EDI CON Online: Designing a Narrowband 28-GHz Bandpass Filter for 5G Applications
Tuesday, September 10, 2019
1pm PT / 4pm ET
The world is at an interesting juncture where we are consuming data at an ever increasing rate. With applications like IoT/ AR/VR/ cloud storage becoming more popular, the need for massive data transfer is imperative. 5G will be a big breakthrough on the several fronts especially where the requirements are around high network bandwidth, high network capacity and low latency. Any application that needs real-time data at a blazing fast speed will be a primary contender for 5G. Initial 5G applications will focus on delivering connectivity services for consumers looking for more speed. But, 5G is not only about the connectivity, it is much more beyond that. It will open the door for all sort of enterprise and industries applications that have not been explored due to non-real time nature of data and associated latency issues. 5G has been in field trials and starting commercial deployments. The entire eco-system and industry partners have collaborated to define, prototype, test and deliver 5G solutions. This includes working with enterprises in verticals like industrial, retail, energy, healthcare, sports, etc. and technologies like AR, VR, AI, ML, blockchain, etc. to embark on digital transformation. Edge computing drives a critical element of compute continuum from cloud to core to RAN (radio access network). Gartner expects 75% of the data will be stored, analyzed and acted on at the edge by 2025. As the data/analysis move much closer to the end devices/users with edge computing, it creates a distributed network of public/private cloud on and off Prem. This enhances 5G’s low latency appeal and open avenues for new revenue streams that have requirements of sub 5ms or even sub 1ms latency like sports wagering, real-time gaming, real-time secure transactions, remote surgery, real-time diagnostics, real-time manufacturing, etc. Due to better ROI and lower TCO, edge computing driven by 5G will create a win-win for enterprises, telecom service providers, cloud service providers, TEMs and other ecosystem partners and accelerate the transformation.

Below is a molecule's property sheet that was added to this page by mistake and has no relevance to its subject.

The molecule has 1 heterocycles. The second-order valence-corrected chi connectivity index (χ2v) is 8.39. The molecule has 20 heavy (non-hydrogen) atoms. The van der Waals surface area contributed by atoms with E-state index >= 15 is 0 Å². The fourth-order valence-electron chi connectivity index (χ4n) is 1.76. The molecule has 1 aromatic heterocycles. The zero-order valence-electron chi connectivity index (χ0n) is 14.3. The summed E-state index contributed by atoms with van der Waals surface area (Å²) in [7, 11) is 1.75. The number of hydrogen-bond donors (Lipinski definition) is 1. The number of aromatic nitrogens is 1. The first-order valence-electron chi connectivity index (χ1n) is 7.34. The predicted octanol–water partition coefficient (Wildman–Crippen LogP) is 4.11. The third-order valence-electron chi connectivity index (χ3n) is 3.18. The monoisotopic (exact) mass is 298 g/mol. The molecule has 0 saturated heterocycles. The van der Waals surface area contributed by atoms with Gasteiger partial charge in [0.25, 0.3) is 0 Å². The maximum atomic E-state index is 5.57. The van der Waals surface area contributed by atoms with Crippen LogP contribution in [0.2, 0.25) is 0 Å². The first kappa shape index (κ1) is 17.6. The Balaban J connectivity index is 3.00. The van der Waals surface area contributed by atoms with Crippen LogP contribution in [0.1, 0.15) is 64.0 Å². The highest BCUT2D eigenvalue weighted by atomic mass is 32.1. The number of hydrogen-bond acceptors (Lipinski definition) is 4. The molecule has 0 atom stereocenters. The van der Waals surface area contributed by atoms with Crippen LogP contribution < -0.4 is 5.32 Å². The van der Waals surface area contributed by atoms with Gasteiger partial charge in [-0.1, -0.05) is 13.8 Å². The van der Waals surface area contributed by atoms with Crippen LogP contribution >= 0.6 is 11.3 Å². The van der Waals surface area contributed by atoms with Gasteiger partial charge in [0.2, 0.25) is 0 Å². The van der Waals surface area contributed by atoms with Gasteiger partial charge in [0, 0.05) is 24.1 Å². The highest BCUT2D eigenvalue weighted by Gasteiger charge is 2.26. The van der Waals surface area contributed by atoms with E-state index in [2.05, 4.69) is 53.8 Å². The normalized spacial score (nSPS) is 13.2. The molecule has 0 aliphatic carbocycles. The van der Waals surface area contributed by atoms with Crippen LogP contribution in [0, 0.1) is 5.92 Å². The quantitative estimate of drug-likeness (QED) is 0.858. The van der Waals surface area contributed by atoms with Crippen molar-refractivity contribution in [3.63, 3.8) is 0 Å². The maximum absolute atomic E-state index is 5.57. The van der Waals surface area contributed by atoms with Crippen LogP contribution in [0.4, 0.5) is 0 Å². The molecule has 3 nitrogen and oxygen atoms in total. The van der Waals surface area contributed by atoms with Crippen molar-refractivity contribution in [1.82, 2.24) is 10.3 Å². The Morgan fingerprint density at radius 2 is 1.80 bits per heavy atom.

Caroline Chan is vice president in the Data Center Group and general manager of the group’s Network Business Incubator Division at Intel Corporation. She is responsible for driving new services running across the network infrastructure, working closely with network service cloud service providers and enterprises. Chan and her team will lead pathfinding of advanced technology solutions that are enabled and accelerated by 5G capabilities such as AI, machine learning, blockchain, data analytics, immersive media, cloud gaming, and others.
Chan was previously GM of Intel 5G Infrastructure Division. Since joining Intel in 2009, she has worked closely with telecommunications vendors, operators and application developers to advance strategy and marketing in virtual RAN, mini Cloud-RAN and mobile edge computing technologies. Before leading the 5G infrastructure division, she spent six years as director of wireless technology and strategy. In that position, Chan oversaw server CPU extension into Intel’s wireless infrastructure business, a role that encompassed investment strategy, CPU adoption and modification, marketing, and business development. Before joining Intel, Chan had a 15-year career at Nortel Networks Corp., culminating in her role as director of 4G wireless product management.
Chan holds bachelors and master’s degrees in electrical engineering from the University of Texas at Austin and the University of Massachusetts Amherst, respectively. She serves on the board of the Telecom Infrastructure Project (TIP) and Automotive Edge Compute Consortium. Her contributions in the area of virtualized wireless radio access networks earned Chan an Intel Achievement Award in 2016. Chan was elected to be among the top 25 movers and shakers in the telecom industry 2018 by Fierce Telecom.